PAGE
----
Are you in charge of a workplace? If you have control of a workplace, you're required by law to identify and assess the risk of asbestos exposure in the workplace. To fulfil this legal requirement, you need to seek out the services of an asbestos auditing company.
What will this professional do to help to identify and assess risks associated with exposure to asbestos at workplace? Keep reading on below to find out.
Identifying the location of asbestos
The first step of any asbestos management process is to discover where the asbestos is present. An asbestos auditor will inspect the entire building to know the location of any asbestos or asbestos-containing materials (ACM), be it existing or suspected. The auditor will also pinpoint any inaccessible areas of the building that they suspect may have ACM. This information is then recorded in an asbestos register.
Determining the form of the asbestos present
ACMs come in two main forms: friable and non-friable asbestos.
Friable asbestos can generally crumble into powder quite easily when dry. If disturbed, it can easily release harmful fibres into the air, thus posing a major health hazard when inhaled. Some examples of friable ACMs include pipe insulation, spray acoustic ceilings, sheet vinyl flooring and many more.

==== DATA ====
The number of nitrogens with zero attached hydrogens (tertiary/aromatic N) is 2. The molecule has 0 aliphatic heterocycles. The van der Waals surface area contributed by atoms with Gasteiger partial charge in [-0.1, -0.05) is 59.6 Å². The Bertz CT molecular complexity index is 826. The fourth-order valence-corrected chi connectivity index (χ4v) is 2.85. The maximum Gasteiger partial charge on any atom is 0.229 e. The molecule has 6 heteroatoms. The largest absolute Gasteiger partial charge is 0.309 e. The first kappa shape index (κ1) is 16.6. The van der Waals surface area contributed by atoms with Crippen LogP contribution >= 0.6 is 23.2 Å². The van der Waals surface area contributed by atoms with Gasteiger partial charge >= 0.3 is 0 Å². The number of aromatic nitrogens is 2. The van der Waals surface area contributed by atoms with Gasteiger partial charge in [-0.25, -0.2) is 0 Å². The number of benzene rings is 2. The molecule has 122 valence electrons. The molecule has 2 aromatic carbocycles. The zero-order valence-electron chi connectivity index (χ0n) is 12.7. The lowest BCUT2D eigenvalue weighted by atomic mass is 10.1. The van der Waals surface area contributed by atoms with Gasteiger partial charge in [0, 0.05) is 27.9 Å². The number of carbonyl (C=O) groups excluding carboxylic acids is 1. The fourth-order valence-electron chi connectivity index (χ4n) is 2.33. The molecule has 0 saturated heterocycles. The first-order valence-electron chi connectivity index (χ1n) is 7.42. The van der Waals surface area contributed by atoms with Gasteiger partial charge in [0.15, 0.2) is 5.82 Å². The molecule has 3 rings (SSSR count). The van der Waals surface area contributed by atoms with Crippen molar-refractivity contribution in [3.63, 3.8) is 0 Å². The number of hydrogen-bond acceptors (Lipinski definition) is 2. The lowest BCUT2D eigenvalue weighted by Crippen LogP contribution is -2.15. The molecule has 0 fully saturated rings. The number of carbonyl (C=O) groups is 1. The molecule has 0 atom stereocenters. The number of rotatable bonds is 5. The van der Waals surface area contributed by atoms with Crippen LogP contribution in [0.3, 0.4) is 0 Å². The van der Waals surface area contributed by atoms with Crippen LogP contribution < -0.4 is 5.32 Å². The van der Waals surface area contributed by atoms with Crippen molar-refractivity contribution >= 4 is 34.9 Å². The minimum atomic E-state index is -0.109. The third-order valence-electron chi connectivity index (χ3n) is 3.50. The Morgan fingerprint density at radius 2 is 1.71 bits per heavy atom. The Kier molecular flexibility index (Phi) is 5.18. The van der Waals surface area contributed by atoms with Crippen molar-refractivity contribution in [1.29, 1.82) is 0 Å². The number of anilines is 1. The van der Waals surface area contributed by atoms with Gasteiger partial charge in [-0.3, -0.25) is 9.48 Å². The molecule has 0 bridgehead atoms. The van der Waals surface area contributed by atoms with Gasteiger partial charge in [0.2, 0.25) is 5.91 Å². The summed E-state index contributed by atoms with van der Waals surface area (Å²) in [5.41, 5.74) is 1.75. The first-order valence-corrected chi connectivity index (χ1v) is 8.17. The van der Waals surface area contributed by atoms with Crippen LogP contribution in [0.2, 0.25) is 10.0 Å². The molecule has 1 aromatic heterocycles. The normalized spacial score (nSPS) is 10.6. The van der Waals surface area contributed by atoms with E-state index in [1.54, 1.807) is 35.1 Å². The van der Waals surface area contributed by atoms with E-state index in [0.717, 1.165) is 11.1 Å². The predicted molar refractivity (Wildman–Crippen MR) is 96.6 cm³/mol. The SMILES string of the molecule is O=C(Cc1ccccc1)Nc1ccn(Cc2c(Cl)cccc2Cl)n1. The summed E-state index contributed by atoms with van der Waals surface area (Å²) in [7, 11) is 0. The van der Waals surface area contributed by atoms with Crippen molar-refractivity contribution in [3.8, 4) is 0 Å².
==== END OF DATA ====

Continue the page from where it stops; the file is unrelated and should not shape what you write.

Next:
Conversely, non-friable or bonded asbestos is compact, rigid, non-friable and doesn't turn to powder form when crushed. This is because its fibres are more tightly bound together than those for friable asbestos. Non-friable asbestos products typically don't release fibres into the air.
Examples of non-friable asbestos include asphalt roofing, bitumen-based waterproofing products, vinyl floor tiles and more.
Determining the type of asbestos present
Although there are only two forms of asbestos and ACMs, there are several types of asbestos based on their mineral compositions. The various types of asbestos fall under any one of two groups: amphibole and serpentine. An asbestos auditor will record the specific type and mineral family of asbestos found in a building in the asbestos register.
Determining the condition of the asbestos
Another thing that an asbestos auditor will do is to assess the condition of asbestos and ACMs. For example, otherwise dry and friable ACMs located in the basement of a building may be wet due to recent flooding. Likewise, bonded asbestos may become friable over time as a result of constant battering by hail.
Assessing the likelihood of disturbance
In addition to identifying the location of asbestos and determining the form, type and condition of the asbestos, an asbestos auditor will also assess the likelihood of a disturbance. If the risk is significant, asbestos removal may be needed.
Performing periodic asbestos audits at your workplace can help to reduce your liability in the event that asbestos exposure occurs. More importantly, it helps to keep everyone safe from asbestos.